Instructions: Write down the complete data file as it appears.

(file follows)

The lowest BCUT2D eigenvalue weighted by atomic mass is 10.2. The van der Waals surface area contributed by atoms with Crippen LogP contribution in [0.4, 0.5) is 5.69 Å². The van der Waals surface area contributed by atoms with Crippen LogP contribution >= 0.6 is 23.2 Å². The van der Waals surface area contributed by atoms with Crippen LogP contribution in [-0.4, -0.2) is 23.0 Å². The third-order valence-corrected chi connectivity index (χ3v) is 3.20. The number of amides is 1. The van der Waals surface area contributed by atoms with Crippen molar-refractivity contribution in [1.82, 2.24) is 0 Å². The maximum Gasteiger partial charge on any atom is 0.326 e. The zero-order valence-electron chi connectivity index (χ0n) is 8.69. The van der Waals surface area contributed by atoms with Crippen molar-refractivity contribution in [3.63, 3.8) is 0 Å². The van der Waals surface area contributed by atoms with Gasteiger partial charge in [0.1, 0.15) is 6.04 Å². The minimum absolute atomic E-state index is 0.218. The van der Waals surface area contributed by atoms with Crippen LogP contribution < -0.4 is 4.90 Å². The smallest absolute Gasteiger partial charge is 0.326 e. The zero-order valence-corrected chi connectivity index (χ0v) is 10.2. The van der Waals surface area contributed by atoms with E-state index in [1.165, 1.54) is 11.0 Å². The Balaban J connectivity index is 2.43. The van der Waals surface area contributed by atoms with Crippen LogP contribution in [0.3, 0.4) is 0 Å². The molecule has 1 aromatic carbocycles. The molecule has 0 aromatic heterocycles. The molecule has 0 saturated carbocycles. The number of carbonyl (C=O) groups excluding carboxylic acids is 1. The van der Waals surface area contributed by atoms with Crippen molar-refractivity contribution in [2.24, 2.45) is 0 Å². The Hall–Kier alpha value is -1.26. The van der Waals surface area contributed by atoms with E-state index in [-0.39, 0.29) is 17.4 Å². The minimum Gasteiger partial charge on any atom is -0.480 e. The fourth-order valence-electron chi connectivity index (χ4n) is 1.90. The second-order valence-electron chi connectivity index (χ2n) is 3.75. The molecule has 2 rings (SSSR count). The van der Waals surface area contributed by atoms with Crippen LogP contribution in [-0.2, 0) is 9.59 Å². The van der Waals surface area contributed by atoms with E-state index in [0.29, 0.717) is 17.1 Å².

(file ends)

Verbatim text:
The lowest BCUT2D eigenvalue weighted by atomic mass is 10.2. The van der Waals surface area contributed by atoms with Crippen LogP contribution in [0.4, 0.5) is 5.69 Å². The van der Waals surface area contributed by atoms with Crippen LogP contribution >= 0.6 is 23.2 Å². The van der Waals surface area contributed by atoms with Crippen LogP contribution in [-0.4, -0.2) is 23.0 Å². The third-order valence-corrected chi connectivity index (χ3v) is 3.20. The number of amides is 1. The van der Waals surface area contributed by atoms with Crippen molar-refractivity contribution in [1.82, 2.24) is 0 Å². The maximum Gasteiger partial charge on any atom is 0.326 e. The zero-order valence-electron chi connectivity index (χ0n) is 8.69. The van der Waals surface area contributed by atoms with Crippen molar-refractivity contribution in [3.63, 3.8) is 0 Å². The van der Waals surface area contributed by atoms with Gasteiger partial charge in [0.1, 0.15) is 6.04 Å². The minimum absolute atomic E-state index is 0.218. The van der Waals surface area contributed by atoms with Crippen LogP contribution < -0.4 is 4.90 Å². The smallest absolute Gasteiger partial charge is 0.326 e. The zero-order valence-corrected chi connectivity index (χ0v) is 10.2. The van der Waals surface area contributed by atoms with E-state index in [1.165, 1.54) is 11.0 Å². The Balaban J connectivity index is 2.43. The van der Waals surface area contributed by atoms with Crippen LogP contribution in [0.3, 0.4) is 0 Å². The molecule has 1 aromatic carbocycles. The molecule has 0 aromatic heterocycles. The molecule has 0 saturated carbocycles. The number of carbonyl (C=O) groups excluding carboxylic acids is 1. The van der Waals surface area contributed by atoms with Crippen molar-refractivity contribution in [2.24, 2.45) is 0 Å². The Hall–Kier alpha value is -1.26. The van der Waals surface area contributed by atoms with E-state index in [-0.39, 0.29) is 17.4 Å². The minimum Gasteiger partial charge on any atom is -0.480 e. The fourth-order valence-electron chi connectivity index (χ4n) is 1.90. The second-order valence-electron chi connectivity index (χ2n) is 3.75. The molecule has 2 rings (SSSR count). The van der Waals surface area contributed by atoms with Crippen LogP contribution in [-0.2, 0) is 9.59 Å². The van der Waals surface area contributed by atoms with E-state index in [0.29, 0.717) is 17.1 Å².